###############that needs folder monitoring############################ 


$directory = "C:\Monitor Folder"

$directoryInfo = Get-ChildItem $directory | Measure-Object
$directoryInfo.count


if($directoryInfo.Count -gt '0') 
{ 

#SMTP Relay address 
$msg = new-object Net.Mail.MailMessage
$smtp = new-object Net.Mail.SmtpClient($smtpServer) 

#Mail sender 
$msg.From = $fromadd 
#mail recipient 
$msg.To.Add($email1) 
$msg.Subject = "WARNING : There are " + $directoryInfo.count + " file(s) on " + $env:computername +  " in " + " $directory 
$msg.Body = "On " + $env:computername + " files have been discovered in the " + $directory + " folder."
$smtp.Send($msg) 

} 

Else
      { 
    Write-host "No files here" -foregroundcolor Green 
      } 
1
  • 3
    While I certainly want to encourage you to post on StackOverflow, G, there are several "best practices" that you are ignoring, intentionally or otherwise. (a) Generally, you should not just post code without explanation. (b) You should not re-post the same answer given by someone else (yours has been given at least twice if you scroll through the answers here). (c) You should not include a whole bunch of unrelated code--90% of your code is irrelevant to the question asked. I'm not going to downvote, but just wanted you to be prepared in case you see some downvotes come along. Jun 24, 2016 at 1:07
1

Example of removing empty folder:

IF ((Get-ChildItem "$env:SystemDrive\test" | Measure-Object).Count -eq 0) {
    remove-Item "$env:SystemDrive\test" -force
}
1
1
    $contents = Get-ChildItem -Path "C:\New folder"
    if($contents.length -eq "") #If the folder is empty, Get-ChileItem returns empty string
    {
        Remove-Item "C:\New folder"
        echo "Empty folder. Deleted folder"
    }
    else{
    echo "Folder not empty"
    }
1
#Define Folder Path to assess and delete
$Folder = "C:\Temp\Stuff"

#Delete All Empty Subfolders in a Parent Folder
Get-ChildItem -Path $Folder -Recurse -Force | Where-Object { $_.PSIsContainer -and (Get-ChildItem -Path $_.FullName -Recurse -Force | Where-Object { !$_.PSIsContainer }) -eq $null } | Remove-Item -Force -Recurse

#Delete Parent Folder if empty
If((Get-ChildItem -Path $Folder -force | Select-Object -First 1 | Measure-Object).Count -eq 0) {Remove-Item -Path $CATSFolder -Force -Recurse}
1
  • You can get serious problems here, if you use -Path $_.FullName in Get-ChildItem. Pleaase use -LiteralPath !!!
    – it3xl
    Jun 24, 2019 at 20:51
0

Getting a count from Get-ChildItem can provide false results because an empty folder or error accessing a folder could result in a 0 count.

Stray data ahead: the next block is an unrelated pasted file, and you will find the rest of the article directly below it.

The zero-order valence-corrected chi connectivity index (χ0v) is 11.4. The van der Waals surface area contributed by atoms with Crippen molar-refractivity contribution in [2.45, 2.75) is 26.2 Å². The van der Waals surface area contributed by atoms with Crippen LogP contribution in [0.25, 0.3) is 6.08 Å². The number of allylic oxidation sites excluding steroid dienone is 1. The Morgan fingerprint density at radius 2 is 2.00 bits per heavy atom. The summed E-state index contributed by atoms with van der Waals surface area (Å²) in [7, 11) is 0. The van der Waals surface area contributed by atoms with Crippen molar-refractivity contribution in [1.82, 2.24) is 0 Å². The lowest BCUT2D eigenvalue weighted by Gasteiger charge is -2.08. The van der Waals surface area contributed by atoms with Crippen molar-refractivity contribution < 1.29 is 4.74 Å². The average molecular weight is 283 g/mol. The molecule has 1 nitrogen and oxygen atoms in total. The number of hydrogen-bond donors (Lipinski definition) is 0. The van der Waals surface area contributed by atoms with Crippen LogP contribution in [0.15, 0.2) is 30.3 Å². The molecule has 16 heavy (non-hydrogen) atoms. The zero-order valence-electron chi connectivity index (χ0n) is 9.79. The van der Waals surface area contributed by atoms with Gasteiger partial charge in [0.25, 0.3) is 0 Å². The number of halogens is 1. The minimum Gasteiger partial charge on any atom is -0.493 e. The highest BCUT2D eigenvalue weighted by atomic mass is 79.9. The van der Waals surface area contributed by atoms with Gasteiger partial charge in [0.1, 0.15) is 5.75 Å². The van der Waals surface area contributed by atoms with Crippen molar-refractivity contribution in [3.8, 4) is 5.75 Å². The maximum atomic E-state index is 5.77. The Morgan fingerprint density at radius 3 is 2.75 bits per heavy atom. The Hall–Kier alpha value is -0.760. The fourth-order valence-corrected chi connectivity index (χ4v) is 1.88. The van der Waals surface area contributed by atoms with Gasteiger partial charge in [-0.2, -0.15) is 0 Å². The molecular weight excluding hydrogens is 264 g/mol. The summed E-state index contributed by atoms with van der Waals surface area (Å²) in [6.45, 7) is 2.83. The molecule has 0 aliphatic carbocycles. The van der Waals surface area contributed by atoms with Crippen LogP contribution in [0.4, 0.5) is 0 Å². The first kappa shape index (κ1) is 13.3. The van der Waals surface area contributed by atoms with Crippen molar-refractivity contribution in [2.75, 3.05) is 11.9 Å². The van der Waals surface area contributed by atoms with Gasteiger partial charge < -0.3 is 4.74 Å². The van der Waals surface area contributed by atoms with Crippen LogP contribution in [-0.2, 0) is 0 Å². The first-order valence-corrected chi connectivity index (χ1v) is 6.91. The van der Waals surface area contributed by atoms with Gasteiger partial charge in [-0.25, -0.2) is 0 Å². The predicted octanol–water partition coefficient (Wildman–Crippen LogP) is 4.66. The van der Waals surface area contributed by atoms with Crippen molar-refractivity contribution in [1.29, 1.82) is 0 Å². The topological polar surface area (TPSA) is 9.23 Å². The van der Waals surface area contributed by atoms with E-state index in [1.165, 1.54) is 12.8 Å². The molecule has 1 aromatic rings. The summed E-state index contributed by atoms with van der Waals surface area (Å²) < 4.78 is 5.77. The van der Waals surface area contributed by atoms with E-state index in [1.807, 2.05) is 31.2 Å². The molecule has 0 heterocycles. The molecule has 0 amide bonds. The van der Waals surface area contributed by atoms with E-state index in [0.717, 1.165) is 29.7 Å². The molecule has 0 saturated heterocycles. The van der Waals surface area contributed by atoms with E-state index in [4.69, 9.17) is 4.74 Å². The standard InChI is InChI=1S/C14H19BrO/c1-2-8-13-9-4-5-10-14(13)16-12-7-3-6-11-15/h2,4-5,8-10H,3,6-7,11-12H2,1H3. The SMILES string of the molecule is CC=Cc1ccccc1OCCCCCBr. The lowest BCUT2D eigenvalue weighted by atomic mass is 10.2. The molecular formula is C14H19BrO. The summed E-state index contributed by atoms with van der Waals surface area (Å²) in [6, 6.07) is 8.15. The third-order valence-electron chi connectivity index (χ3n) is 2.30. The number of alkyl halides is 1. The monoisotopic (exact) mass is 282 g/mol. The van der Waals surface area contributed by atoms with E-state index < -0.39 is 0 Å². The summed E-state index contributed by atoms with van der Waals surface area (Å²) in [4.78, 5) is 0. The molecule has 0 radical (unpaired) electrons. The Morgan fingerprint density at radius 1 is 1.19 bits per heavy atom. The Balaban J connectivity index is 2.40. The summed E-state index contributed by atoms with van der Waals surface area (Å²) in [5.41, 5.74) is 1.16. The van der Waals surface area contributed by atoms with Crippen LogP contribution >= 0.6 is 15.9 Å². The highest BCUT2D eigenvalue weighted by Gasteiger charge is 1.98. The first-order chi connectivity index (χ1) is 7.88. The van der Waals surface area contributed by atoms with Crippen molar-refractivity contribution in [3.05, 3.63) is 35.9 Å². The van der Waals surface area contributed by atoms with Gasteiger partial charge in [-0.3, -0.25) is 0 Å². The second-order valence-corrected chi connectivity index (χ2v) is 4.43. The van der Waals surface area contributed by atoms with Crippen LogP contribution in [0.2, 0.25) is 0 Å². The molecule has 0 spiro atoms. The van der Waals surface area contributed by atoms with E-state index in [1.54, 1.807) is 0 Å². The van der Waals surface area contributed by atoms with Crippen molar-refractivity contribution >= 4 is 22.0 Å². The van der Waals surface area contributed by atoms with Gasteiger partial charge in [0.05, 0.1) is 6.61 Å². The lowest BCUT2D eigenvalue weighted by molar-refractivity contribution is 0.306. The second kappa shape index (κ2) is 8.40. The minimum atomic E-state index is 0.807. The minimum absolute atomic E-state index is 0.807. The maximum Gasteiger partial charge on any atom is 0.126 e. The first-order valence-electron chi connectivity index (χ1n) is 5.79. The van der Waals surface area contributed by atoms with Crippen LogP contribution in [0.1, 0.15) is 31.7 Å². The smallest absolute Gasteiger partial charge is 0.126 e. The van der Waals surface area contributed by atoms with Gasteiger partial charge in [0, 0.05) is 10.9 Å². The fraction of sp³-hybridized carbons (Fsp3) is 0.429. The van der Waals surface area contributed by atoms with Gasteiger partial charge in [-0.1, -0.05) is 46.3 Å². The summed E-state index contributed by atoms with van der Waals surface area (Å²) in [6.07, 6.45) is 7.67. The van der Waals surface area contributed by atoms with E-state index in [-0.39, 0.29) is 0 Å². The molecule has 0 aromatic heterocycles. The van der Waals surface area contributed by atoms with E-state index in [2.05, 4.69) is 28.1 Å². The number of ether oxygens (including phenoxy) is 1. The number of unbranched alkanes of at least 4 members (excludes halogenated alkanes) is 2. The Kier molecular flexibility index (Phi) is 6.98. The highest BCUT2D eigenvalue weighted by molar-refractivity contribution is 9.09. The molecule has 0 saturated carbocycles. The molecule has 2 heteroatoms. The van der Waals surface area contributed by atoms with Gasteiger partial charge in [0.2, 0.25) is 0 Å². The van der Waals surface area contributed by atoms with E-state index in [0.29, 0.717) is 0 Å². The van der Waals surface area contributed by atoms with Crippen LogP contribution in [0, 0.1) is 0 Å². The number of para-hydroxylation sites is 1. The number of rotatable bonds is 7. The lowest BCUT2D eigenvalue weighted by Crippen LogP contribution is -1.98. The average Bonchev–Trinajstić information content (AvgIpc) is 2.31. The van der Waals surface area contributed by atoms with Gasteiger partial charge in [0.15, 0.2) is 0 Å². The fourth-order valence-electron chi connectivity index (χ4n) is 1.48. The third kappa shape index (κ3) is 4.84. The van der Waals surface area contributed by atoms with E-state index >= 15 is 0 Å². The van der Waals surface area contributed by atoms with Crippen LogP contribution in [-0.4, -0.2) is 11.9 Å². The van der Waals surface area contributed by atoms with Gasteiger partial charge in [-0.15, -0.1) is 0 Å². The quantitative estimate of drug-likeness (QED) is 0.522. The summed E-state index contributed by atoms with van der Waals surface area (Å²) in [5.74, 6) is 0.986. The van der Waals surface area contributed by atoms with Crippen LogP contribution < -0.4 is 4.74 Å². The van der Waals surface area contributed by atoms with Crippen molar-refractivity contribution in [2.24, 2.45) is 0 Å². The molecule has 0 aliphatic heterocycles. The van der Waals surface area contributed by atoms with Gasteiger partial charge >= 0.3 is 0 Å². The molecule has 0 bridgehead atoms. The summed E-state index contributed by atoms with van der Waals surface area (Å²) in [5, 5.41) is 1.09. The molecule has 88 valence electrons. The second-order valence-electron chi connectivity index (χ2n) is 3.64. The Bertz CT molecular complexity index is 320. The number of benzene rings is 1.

The way I check for empty folders is to separate out errors:

Try { # Test if folder can be scanned
   $TestPath = Get-ChildItem $Path -ErrorAction SilentlyContinue -ErrorVariable MsgErrTest -Force | Select-Object -First 1
}
Catch {}
If ($MsgErrTest) { "Error accessing folder" }
Else { # Folder can be accessed or is empty
   "Folder can be accessed"
   If ([string]::IsNullOrEmpty($TestPath)) { # Folder is empty
   "   Folder is empty"
   }
}

The above code first tries to acces the folder. If an error occurs, it outputs that an error occurred. If there was no error, state that "Folder can be accessed", and next check if it's empty.

0

After looking into some of the existing answers, and experimenting a little, I ended up using this approach:

function Test-Dir-Valid-Empty {
    param([string]$dir)
    (Test-Path ($dir)) -AND ((Get-ChildItem -att d,h,a $dir).count -eq 0)
}

This will first check for a valid directory (Test-Path ($dir)). It will then check for any contents including any directories, hidden file, or "regular" files** due to the attributes d, h, and a, respectively.

Usage should be clear enough:

PS C_\> Test-Dir-Valid-Empty projects\some-folder
False 

...or alternatively:

PS C:\> if(Test-Dir-Valid-Empty projects\some-folder){ "empty!" } else { "Not Empty." }
Not Empty.

** Actually I'm not 100% certain what the defined effect of of a is here, but it does in any case cause all files to be included. The documentation states that ah shows hidden files, and I believe as should show system files, so I'm guessing a on it's own just shows "regular" files. If you remove it from the function above, it will in any case find hidden files, but not others.

0

One line for piping, by also using the GetFileSystemInfos().Count with a test :

gci -Directory | where { !@( $_.GetFileSystemInfos().Count) } 

will show all directories which have no items. Result:

Directory: F:\Backup\Moving\Test

Mode                 LastWriteTime         Length Name
----                 -------------         ------ ----
d-----         5/21/2021   2:53 PM                Test [Remove]
d-----         5/21/2021   2:53 PM                Test - 1   
d-----         5/21/2021   2:39 PM                MyDir [abc]
d-----         5/21/2021   2:35 PM                Empty

I post this because I was having edge-case issues with names that contained brackets [ ]; failure was when using other methods and the output piped to Remove-Item missed the directory names with brackets.